The IBM Q Hub at NC State is structured as a hub and spoke model of engagement, and members can be from industry, academia or government. Each entity, including NC State, has their own dedicated access slot with equal priority cloud-based remote access with the goal of exploring practical applications important to business and science.

Other announced IBM Q University Hubs include Keio University in Japan, University of Melbourne in Australia, Université of Sherbrooke in Canada, Oxford University in the UK, Bundeswehr University in Germany, National Taiwan University and University of Minho in Portugal. Over time it is envisioned that these and future hubs will share tools, lessons learned and best practices to facilitate the rapidly emerging field of quantum information science.


are utilizing the IBM Q Hub at NC State, creating a robust ecosystem equipped with a future-ready workforce.

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Operational Overview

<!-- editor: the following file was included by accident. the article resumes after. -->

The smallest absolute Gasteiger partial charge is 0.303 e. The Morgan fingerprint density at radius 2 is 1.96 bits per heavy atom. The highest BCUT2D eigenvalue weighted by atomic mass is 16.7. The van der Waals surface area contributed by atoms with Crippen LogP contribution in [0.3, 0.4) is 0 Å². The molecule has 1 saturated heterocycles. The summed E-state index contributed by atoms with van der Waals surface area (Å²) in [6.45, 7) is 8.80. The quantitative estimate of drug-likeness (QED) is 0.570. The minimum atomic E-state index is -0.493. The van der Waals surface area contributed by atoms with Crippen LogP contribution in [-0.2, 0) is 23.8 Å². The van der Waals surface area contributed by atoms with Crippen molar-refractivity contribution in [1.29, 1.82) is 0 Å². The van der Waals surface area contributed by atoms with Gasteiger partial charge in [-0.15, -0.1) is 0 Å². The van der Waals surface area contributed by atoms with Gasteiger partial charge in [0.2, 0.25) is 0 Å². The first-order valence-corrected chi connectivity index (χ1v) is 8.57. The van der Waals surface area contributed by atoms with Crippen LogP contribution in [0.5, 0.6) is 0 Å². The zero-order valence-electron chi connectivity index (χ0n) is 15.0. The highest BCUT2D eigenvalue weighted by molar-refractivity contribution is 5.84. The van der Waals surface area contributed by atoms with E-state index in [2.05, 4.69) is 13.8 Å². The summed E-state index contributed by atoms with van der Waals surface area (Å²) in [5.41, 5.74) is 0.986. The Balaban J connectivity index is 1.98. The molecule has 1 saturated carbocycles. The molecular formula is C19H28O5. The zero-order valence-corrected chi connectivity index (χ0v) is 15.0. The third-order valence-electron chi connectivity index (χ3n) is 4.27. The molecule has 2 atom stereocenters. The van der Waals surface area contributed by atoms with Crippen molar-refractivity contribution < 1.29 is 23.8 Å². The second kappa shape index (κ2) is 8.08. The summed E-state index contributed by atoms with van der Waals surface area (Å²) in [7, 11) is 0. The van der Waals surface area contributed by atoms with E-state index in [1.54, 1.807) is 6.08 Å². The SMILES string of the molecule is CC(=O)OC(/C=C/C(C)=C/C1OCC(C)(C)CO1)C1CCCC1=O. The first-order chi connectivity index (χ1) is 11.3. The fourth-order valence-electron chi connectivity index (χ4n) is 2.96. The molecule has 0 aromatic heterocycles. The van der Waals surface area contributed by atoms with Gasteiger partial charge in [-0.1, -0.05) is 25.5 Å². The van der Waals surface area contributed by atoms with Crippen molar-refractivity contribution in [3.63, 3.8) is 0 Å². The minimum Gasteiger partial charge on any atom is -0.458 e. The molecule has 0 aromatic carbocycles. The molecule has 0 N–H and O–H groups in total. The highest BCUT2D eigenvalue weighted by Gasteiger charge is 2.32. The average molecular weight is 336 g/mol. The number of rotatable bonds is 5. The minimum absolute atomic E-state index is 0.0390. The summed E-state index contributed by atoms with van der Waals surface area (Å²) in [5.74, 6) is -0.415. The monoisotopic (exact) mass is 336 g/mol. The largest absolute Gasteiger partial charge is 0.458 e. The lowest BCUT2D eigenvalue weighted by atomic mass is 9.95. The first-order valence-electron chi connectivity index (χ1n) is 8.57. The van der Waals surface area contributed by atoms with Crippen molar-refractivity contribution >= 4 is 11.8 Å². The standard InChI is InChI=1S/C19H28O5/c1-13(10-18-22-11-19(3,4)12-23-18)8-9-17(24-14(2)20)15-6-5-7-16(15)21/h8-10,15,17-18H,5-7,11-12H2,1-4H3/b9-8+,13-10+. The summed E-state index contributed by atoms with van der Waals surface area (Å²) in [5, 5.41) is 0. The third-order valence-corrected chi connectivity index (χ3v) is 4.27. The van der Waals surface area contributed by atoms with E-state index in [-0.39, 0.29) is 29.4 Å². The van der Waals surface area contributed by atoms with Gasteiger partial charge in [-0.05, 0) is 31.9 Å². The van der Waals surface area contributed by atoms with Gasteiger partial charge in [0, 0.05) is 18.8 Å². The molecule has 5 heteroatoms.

The IBM Q Hub at NC State commenced formal operations October 1, 2018, providing supported remote access to commercial IBM Q computation resources via IBM Cloud attached to conventional laptops, desktops and servers.  As Hub lead, NC State, in cooperation with IBM, will provide quantum access slots consisting of 1/4 of a queue slot for each approved Q Hub industrial member.

Presently, each member has access to IBM’s 53 qubit processor as well as several 20 qubit machines. Access through the Hub also allows pulse-level control of qubit operations through the OpenPulse API. Pulse-level control is critical to enhancing the performance of the present generation of noisy, intermediate-scale quantum (NISQ) computers, and this capability is only available through an IBM Q Hub.

Support for Hub members includes on-board training as well as ongoing technical assistance in support of research, education, application and business solutions. The IBM Q Hub at NC State is a university-level cross-disciplinary center housed in Venture Place on Centennial Campus. While early usage will be targeted towards software tools development, ease of use and education, these resources are expected to be key to other R&D areas of quantum science, such as communications and sensors.